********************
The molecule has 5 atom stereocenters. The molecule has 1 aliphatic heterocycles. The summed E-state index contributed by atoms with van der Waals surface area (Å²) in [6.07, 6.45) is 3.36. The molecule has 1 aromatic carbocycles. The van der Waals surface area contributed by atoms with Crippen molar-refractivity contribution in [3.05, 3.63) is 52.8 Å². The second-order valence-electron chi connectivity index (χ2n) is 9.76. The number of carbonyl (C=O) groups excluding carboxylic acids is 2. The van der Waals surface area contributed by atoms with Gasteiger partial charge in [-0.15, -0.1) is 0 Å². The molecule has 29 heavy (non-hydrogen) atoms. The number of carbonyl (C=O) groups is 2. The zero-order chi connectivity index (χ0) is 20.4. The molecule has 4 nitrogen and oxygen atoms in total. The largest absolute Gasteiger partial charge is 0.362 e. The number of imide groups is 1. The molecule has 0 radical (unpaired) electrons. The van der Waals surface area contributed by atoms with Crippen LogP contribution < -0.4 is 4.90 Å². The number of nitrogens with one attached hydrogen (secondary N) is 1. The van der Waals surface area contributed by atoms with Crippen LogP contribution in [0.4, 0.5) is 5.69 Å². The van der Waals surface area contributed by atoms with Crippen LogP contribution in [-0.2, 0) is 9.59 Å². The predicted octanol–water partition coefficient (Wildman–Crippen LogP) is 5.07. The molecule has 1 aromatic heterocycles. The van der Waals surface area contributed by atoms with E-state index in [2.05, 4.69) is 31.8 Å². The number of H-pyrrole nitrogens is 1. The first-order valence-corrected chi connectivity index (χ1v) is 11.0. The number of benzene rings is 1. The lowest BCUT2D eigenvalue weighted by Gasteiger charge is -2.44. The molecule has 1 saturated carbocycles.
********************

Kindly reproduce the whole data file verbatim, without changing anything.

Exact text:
The molecule has 5 atom stereocenters. The molecule has 1 aliphatic heterocycles. The summed E-state index contributed by atoms with van der Waals surface area (Å²) in [6.07, 6.45) is 3.36. The molecule has 1 aromatic carbocycles. The van der Waals surface area contributed by atoms with Crippen molar-refractivity contribution in [3.05, 3.63) is 52.8 Å². The second-order valence-electron chi connectivity index (χ2n) is 9.76. The number of carbonyl (C=O) groups excluding carboxylic acids is 2. The van der Waals surface area contributed by atoms with Gasteiger partial charge in [-0.15, -0.1) is 0 Å². The molecule has 29 heavy (non-hydrogen) atoms. The number of carbonyl (C=O) groups is 2. The zero-order chi connectivity index (χ0) is 20.4. The molecule has 4 nitrogen and oxygen atoms in total. The largest absolute Gasteiger partial charge is 0.362 e. The number of imide groups is 1. The molecule has 0 radical (unpaired) electrons. The van der Waals surface area contributed by atoms with Crippen LogP contribution < -0.4 is 4.90 Å². The number of nitrogens with one attached hydrogen (secondary N) is 1. The van der Waals surface area contributed by atoms with Crippen LogP contribution in [0.4, 0.5) is 5.69 Å². The van der Waals surface area contributed by atoms with Crippen LogP contribution in [-0.2, 0) is 9.59 Å². The predicted octanol–water partition coefficient (Wildman–Crippen LogP) is 5.07. The molecule has 1 aromatic heterocycles. The van der Waals surface area contributed by atoms with E-state index in [2.05, 4.69) is 31.8 Å². The number of H-pyrrole nitrogens is 1. The first-order valence-corrected chi connectivity index (χ1v) is 11.0. The number of benzene rings is 1. The lowest BCUT2D eigenvalue weighted by Gasteiger charge is -2.44. The molecule has 1 saturated carbocycles.